Report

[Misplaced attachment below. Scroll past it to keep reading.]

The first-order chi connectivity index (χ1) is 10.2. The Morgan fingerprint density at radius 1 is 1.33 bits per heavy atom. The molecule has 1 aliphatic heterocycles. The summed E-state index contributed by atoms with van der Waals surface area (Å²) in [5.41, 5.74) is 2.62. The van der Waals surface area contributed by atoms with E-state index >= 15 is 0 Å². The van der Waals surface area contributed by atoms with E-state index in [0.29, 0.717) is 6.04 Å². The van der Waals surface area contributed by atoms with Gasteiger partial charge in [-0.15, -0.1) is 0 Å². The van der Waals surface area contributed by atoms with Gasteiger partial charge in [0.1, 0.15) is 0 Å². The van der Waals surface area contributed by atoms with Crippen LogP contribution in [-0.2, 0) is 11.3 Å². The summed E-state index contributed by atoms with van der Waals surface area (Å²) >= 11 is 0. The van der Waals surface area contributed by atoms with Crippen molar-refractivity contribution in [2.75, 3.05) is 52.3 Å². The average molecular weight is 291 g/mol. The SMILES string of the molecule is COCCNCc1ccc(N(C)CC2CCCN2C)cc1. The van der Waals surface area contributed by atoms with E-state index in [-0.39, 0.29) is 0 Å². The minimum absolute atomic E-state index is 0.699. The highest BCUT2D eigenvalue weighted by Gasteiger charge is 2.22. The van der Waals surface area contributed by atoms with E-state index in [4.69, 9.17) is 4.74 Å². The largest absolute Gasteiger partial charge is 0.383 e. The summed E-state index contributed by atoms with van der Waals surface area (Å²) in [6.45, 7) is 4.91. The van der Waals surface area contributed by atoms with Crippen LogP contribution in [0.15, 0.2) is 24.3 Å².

A Sensor Fault Diagnosis Scheme for a DC/DC Converter used in Hybrid Electric Vehicles Hiba Al-SHEIKH Ghaleb HOBLOS Nazih MOUBAYED 2 Overview Examined power converter system Hardware prototype Converter Modelling Proposed residual-based fault diagnosis scheme Bank of extended Kalman filters Generalized likelihood ratio test Tuning using receiver operating characteristic curve Conclusion and future perspectives 3 Recent advances in power electronics encouraged the Power converters are intensively used in HEVs development of new initiatives for Hybrid Electric Vehicles • convert power at different levels (HEVs) with advanced multi-level power electronic systems. • drive various load • electric drives 4 Intensive use of power converters in modern hybrid vehicles Need for efficient methods of condition monitoring and fault diagnosis Reliability of the automotive electrical power system 5 Common Electrical Faults in Electric Drive Systems Machine AC Side • high power • relatively low voltage Sensors Power Converters Controller Connectors/ DC Bus high current increase thermal and electric stresses on the converter components and monitoring sensors 6 Common Electrical Faults in Electric Drive Systems Machine AC Side Sensors • AC current sensor • DC bus voltage sensor Power Converters Controller Connectors/ DC Bus Sensor faults in a DC/DC power converter system used in HEV 7 Fault Diagnosis Techniques for Power Converters Knowledge-based methods Fault diagnosis methods Analytical model-based methods Observer-based Signal-based methods For HEV applications where converters operate under variable load conditions, model-based diagnosis is of particular interest. 7 8 Examined Power Converter System 9 DC Main System DC Distribution AC Distribution Automotive Electrical System 10 Power Converters DC/DC Choppers DC/AC Inverters AC/DC Rectifiers Automotive Electrical System 11 12 13 Examined Power Converter System Battery UC Energy Storage System Multi-port DC bus Inverter DC/DC Converter AC Drive Parallel DC-linked Multi-input DC/DC Converter consisting of two bidirectional half-bridge cells PM 14 Bidirectional DC/DC Converter Topologies Isolated topologies boost-half bridge half-bridge full-bridge Non-isolated topologies SEPIC cuk buck-boost 15 Examined Power Converter System Converter Parameters Parameter Symbol Value Design Requirements Input Capacitance Input Capacitor ESR Inductance Inductor ESR Output Capacitance Output Capacitor ESR Transistor ON resistance Cin RCin L RL Co RCo RON 80µF 100mΩ 146µH 5mΩ 5mF 80mΩ 1mΩ Source voltage DC-link voltage Rated Power Switching frequency Source voltage ripple DC-link voltage ripple Inductor current ripple 200V 300V 30kW 15kHz 2% p/p 4.5% p/p ±10% 16 Examined Power Converter System s (duty cycle) State variables , , 17 0.02 0.04 0.06 0.08 0.1 in 0 1 194 600 y =i Cin 196 x =v 198 1 200 200 0 0.02 0.04 0.06 0.08 0.1 0 0.02 0.04 0.06 0.08 0.1 o 350 0 0.02 0.04 0.06 0.08 0.1 300 250 2 0 200 0 400 y =v 2 x =i L 600 400 400 Co 3 150 300 200 x =v 200 100 time (sec) Observed variables during healthy boost operation 0 0.02 0.04 0.06 0.08 time (sec) State variables during healthy boost operation 0.1 18 Hardware Prototype of Converter System 19 Hardware Prototype Experimental test bench Hardware prototype of bidirectional DC/DC converter 20 Hardware Prototype Measurement of sensor 1 (measuring load voltage ) Measurement of sensor 2 (measuring source current ) 21 Hardware Prototype Sensor 2 Sensor 1 22 Modelling of Power Converter 23 Converter State-Space Model The examined converter is a nonlinear and time-varying system Battery UC Multi-input DC bus Inverter DC/DC Converter Boost operation PM 24 Converter State-Space Model The examined converter is a nonlinear and time-varying system Battery UC Multi-input DC bus Inverter DC/DC Converter Buck operation PM 25 Converter State-Space Model The examined converter is a nonlinear and time-varying system The converter state-space model is obtained in three steps: 1. 2. 3. Piece-wise linear state-space model Continuous-time nonlinear state-space model Discrete-time nonlinear state-space model 26 Converter State-Space Model 1. During each switching configuration, the converter is linear and possesses a piece-wise switched linear state-space model Boost mode Buck mode Switching configuration 1 (T1 ON; D2 OFF) Switching configuration 1 (T2 ON; D1 OFF) Switching configuration 2 (T1 OFF; D2 ON) Switching configuration 2 (T2 OFF; D1 ON) 27 Converter State-Space Model 1. During each switching configuration, the converter is linear and possesses a piece-wise switched linear state-space model = + = + Operation Mode j=1 (Boost) j=2 (Buck) Switching State i=1 T1 D1 T2 D2 ON OFF OFF OFF i=2 i=1 i=2 OFF OFF OFF OFF OFF ON OFF ON OFF ON OFF OFF 28 Converter State-Space Model 2. Averaged continuous-time model Operation Mode j=1 (Boost) Switching State i=1 T1 D1 T2 D2 ON OFF OFF OFF i=2 i=1 i=2 OFF OFF OFF OFF OFF ON OFF ON OFF ON OFF OFF = + where = + j=2 (Buck) = + 1 − = + 1 − = + 1 − = + 1 − averaged using as control variable 29 Converter State-Space Model 2. Averaged continuous-time model = + = + where = + 1 − = + 1 − = + 1 − = + 1 − The continuous-time model is nonlinear The duty cycle is a function of the state variables, = () is obtained from the converter dynamics during steady state 30 Converter State-Space Model . 1 Cin RiCin Rin A av x LRiCin 0 1 C R in iCin RCin B av x LR iCin 0 Rin 0 Cin RiCin RL RiCin f x RON RiCin 1 f x RCo RiCin 1 f x LRiCin L 1 f x 0 Co Rin RCin 0 1 f x RCo L 1 Co 1 Cav x RiCin 0 1 RCin 0 D av RiCin RiCin 1 f xRCo 1 0 RCo 0 31 Converter State-Space Model 3. The continuous-time model is discretized using first order hold with sampling period = 1 seconds. Including process noise and measurement noise, the discrete-time statespace model becomes + 1 = + + = + + and are white Gaussian, zero-mean, independent random processes with constant auto-covariance matrices Q and R. 32 Proposed Fault Diagnosis Algorithm 33 Fault Diagnosis of Converter Sensor Faults Sensor 2 Sensor 1 Model-Based Residual Approach 34 Fault Diagnosis of Converter Sensor Faults Input variables Power Converter System Residual Generation Residuals Residual Evaluation Fault/No fault Output variables 35 Residual Generation using Bank of Extended Kalman Filters 36 The Extended Kalman Filter (EKF) Converter input signals Converter statespace model + + Sensor measured signals + Estimates of the measured signals - Residual signals “Innovations” 37 The Extended Kalman Filter (EKF) Recursive application of prediction and correction cycles At the end of sampling period, the nonlinearity of the converter system is approximated by a linear model around the last predicted and corrected estimate 38 The EKF Algorithm Initialization = 0, 0|0 = () and P 0|0 = P(0) Prediction Cycle ( + 1|) = x(|) x(|) + x(|) () ( + 1|k) = ()(|) (k) + + 1| = x + 1 ( + 1|) + () where () is the jacobian matrix of x(|) x(|) Correction Cycle A new measurement is obtained + 1 ( + 1| + 1) = (k + 1|) + + 1 ( + 1) + 1| + 1 = I − + 1 + 1 + 1| where ( + 1) = ( + 1|) ( + 1) + 1 k + 1 (k + 1) + + 1 = + 1 − + 1| () is the jacobian matrix of x(|) x(|) −1 increments Prediction and correction repeat with corrected estimates used to predict new estimates 39 Residuals Generated by the Bank of EKF Observer 1 Observer 2 300 Residual r2 ey1 Residual r1 ey1 400 300 200 Instant of fault 100 200 100 0 0 0 0.01 0.02 0.03 time (s) 0.04 0.05 -100 100 50 0 -50 0 0.01 0.02 0.03 time (s) 0.04 0.05 0 0.01 0.02 0.03 time (s) 0.04 0.05 4 Residual r2 ey2 Residual r1 ey2 150 0 0.01 0.02 0.03 time (s) 0.04 0.05 2 0 -2 -4 Standardized residuals with fault on sensor 1 occurring at 0.03s 40 Residuals Generated by the Bank of EKF Observer 1 Observer 2 2 0 -2 -4 2000 1500 1000 500 0 0 0.01 0.02 0.03 time (s) 0.04 0.05 0 2500 2500 2000 2000 Residual r2 ey2 Residual r1 ey2 2500 Residual r2 ey1 Residual r1 ey1 4 1500 1000 500 0 0.01 0.02 0.03 time (s) 0.04 0.05 0.04 0.05 1500 1000 Instant of fault 500 0 0 0.01 0.02 0.03 time (s) 0.04 0.05 0 0.01 0.02 0.03 time (s) Standardized residuals with fault on sensor 2 occurring at 0.03s 41 Residuals Generated by the Bank of EKF Advantage of Kalman Filtering independent residuals with white Gaussian, zero-mean and unit-covariance characteristics in case of faultless operation with altered statistical characteristics in case of sensor faults Statistical change detection approaches 42 Residual Evaluation using Generalized Likelihood Ratio Test 43 Residuals Evaluation Approaches Statistical data processing Correlation Pattern recognition Fuzzy logic Fixed threshold Adaptive threshold Likelihood ratio tests Generalized Likelihood Ratio (GLR) Test Stochastic envirmonent 44 Residuals Evaluation using GLR Test Statistical Hypothesis Testing Problem Ho and H1 sensor is faultless residuals are Gaussain with 0 = 0 and 02 = 1 sensor is faulty 0 is altered into 1 and 02 into 12 45 Residuals Evaluation using GLR Test Statistical Hypothesis Testing Problem Ho and H1 Maximizing the likelihhod ratio L e yi p e yi ; ˆ 1 , H 1 ln p e yi ; ˆ o , H o 1 is the Maximum Likelihood Estimate (MLE) of 1 0 is the MLE of 0 46 GLR Algorithm At every time step t Apply the GLR statistic on the recent W residual values Evaluate () for all 1 ≤ ≤ using k x (k ) GLRt k t 2 2 Yes Is residual variance known? No Evaluate () for all 1 ≤ ≤ using 2 k xt (k ) GLRt k ln 1 2 t (k ) Generate a detection function = () for each residual Decide H1 (fault) Yes Is () > ? No Decide H0 (No fault) 47 Detection Function Generated by GLR Test Residual r1 ey1 Residual r2 ey2 5 300 200 instant of fault 0 100 0 0 0.01 0.02 0.03 0.04 0.05 -5 0 0.01 GLRt for r1 ey1 0.02 0.03 0.04 0.05 GLRt for r2 ey2 30 20 unknown 20 10 10 0 unknown 0 0.01 0.02 0.03 0.04 0.05 0 0 0.01 GLRt for r1 ey1 0.02 0.03 0.04 0.05 GLRt for r2 ey2 30 20 known 20 10 10 0 known 0 0.01 0.02 0.03 time (s) 0.04 0.05 0 0 0.01 0.02 0.03 time (s) Detection function with fault on sensor 1 0.04 0.05 48 Detection Function Generated by GLR Test Residual r1 ey1 Residual r2 ey2 5 2000 0 1000 instant of fault 0 -5 0 0.01 0.02 0.03 0.04 0.05 0 0.01 GLRt for r1 ey1 0.03 0.04 0.05 0.02 0.03 0.04 GLRt for r2 ey2 0.05 GLRt for r2 ey2 4 40 unknown unknown 2 0 0.02 20 0 0.01 0.02 0.03 0.04 GLRt for r1 ey1 0.05 3 0 0 0.01 40 known 2 known 20 1 0 0 0.01 0.02 0.03 time (s) 0.04 0.05 0 0 0.01 0.02 0.03 time (s) Detection function with fault on sensor 2 0.04 0.05 49 Tuning using Receiver Operating Characteristic Curve 50 ROC Analysis 1) residualAn evaluation tool to measure the performance of(1,the 1 based GLR test. true positives rate (fpr) + optimal as increase (0, 0) 0 false positives rate (tpr) 1 51 ROC Analysis Three ROC Plots: W = 30 W = 50 W = 70 For each W, is varied from 0 to For each , a test set of 1000 simulations is used Healthy and faulty trials During faulty trials, different fault amplitudes were injected At the end of every trial, the detection function is generated using and compared the corresponding At the end of the 1000 trials, the tpr and fpr are calculated and the corresponding point is located on the ROC curve. 52 ROCCurve curve (Observer 1) r1ey1 r e ROC for1/ Residual Residual 1 y1 ROCCurve curve (Observer 2) r2ey2 r2ey2 ROC for2/ Residual Residual 1 X: 0 Y: 1 X: 0.002894 Y: 1 X: 0.0152 Y: 0.9942 0.98 X: 0 Y: 1 truepositive positiverate rate true truepositive positiverate rate true 1 X: 0.01333 Y: 1 X: 0.0304 Y: 1 0.9 0.8 0.96 W=30 W=50 W=70 0.94 0 5 10 false positive rate 15 28.05 28.08 1 28.1 0.99 21.24 21.56 W=50 0.7 W=70 0.6 -0.005 20 false positive rate W=30 0 0.005 0.01 -3 x 10 20.31 19.8 1 17.88 35.31 35.32 optimal point for =28.05 and =70 optimal point (0,1) 17.63 34.83 0.015 0.02 0.025 false positive false positive rate rate 17.39 31.43 16.35 30.66 0.03 14.9 0.035 29.71 0.04 14.8 14.49 optimal point for =35.31 and =70 optimal point (0,1) 0.8 35.33 0.6 28.11 0.4 0.98 28.13 0.2 28.14 0.97 -1 0 1 2 3 4 5 6 7 -3 x 10 28.16 28.17 0 35.34 35.35 -1 0 1 2 3 4 5 6 7 -3 x 10 53 Conclusion and Future Perspectives 54 Proposed Fault Diagnosis Algorithm Input variables Power Converter System Bank of Kalman Filters Output variables Residual Generation Residuals , Tuning of W ROC curve Tuning of GLR Test Detection function () Decision () ≷ Fault/No fault Residual Evaluation 55 Conclusion “Combining several disciplines to achieve an efficient comprehensive fault diagnosis scheme” sensor faults Battery UC DC/DC DC bus Inverter Converter PM 56 Conclusion + Model-based Residual generation GLR Test + ROC Curves Power Converter Process 57 « Study on power converters used in hybrid vehicles with monitoring and diagnostics techniques » 17th IEEE MELECON’14 Mediterranean Electrotechnical Conference « Power electronics interface configurations for hybrid energy storage in hybrid electric vehicles » 17th IEEE MELECON’14 Mediterranean Electrotechnical Conference « Modeling, design and fault analysis of bidirectional DC-DC converter for hybrid electric vehicles » 23rd IEEE ISIE’14 International Symposium on Industrial Electronics « Condition Monitoring of Bidirectional DC-DC Converter for Hybrid Electric Vehicles » 22nd MED’14 Mediterranean Conference on Control & Automation 58 « A Sensor fault diagnosis scheme for a DC/DC converter used in hybrid electric vehicles » 9th IFAC Symposium on Fault Detection, Supervision and Safety for Technical Processes SAFEPROCESS'15 59 Future Perspectives Future work will utilize the proposed model-based approach to detect/diagnose component faults in the converter such as open-circuited transistor short-circuited diode degraded capacitor 60 Thank you